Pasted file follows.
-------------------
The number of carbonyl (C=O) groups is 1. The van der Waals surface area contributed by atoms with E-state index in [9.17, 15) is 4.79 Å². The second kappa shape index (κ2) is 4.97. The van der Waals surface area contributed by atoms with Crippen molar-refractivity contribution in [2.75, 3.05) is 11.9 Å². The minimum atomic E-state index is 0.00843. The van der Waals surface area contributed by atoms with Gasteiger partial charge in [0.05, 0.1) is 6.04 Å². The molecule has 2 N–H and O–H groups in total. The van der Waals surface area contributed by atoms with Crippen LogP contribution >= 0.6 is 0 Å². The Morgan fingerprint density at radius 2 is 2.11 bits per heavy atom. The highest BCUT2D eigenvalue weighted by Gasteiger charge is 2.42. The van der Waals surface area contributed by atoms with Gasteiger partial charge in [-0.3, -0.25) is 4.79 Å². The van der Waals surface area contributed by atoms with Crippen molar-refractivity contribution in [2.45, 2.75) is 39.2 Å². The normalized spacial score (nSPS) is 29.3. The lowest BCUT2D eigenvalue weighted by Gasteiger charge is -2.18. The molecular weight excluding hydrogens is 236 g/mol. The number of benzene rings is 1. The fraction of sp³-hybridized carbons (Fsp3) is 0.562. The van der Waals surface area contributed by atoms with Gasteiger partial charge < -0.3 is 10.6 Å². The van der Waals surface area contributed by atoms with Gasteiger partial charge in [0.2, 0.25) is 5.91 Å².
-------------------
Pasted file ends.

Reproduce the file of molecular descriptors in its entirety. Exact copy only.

The number of carbonyl (C=O) groups is 1. The van der Waals surface area contributed by atoms with E-state index in [9.17, 15) is 4.79 Å². The second kappa shape index (κ2) is 4.97. The van der Waals surface area contributed by atoms with Crippen molar-refractivity contribution in [2.75, 3.05) is 11.9 Å². The minimum atomic E-state index is 0.00843. The van der Waals surface area contributed by atoms with Gasteiger partial charge in [0.05, 0.1) is 6.04 Å². The molecule has 2 N–H and O–H groups in total. The van der Waals surface area contributed by atoms with Crippen LogP contribution >= 0.6 is 0 Å². The Morgan fingerprint density at radius 2 is 2.11 bits per heavy atom. The highest BCUT2D eigenvalue weighted by Gasteiger charge is 2.42. The van der Waals surface area contributed by atoms with Gasteiger partial charge in [-0.3, -0.25) is 4.79 Å². The van der Waals surface area contributed by atoms with Crippen molar-refractivity contribution in [2.45, 2.75) is 39.2 Å². The normalized spacial score (nSPS) is 29.3. The lowest BCUT2D eigenvalue weighted by Gasteiger charge is -2.18. The molecular weight excluding hydrogens is 236 g/mol. The number of benzene rings is 1. The fraction of sp³-hybridized carbons (Fsp3) is 0.562. The van der Waals surface area contributed by atoms with Gasteiger partial charge < -0.3 is 10.6 Å². The van der Waals surface area contributed by atoms with Gasteiger partial charge in [0.2, 0.25) is 5.91 Å².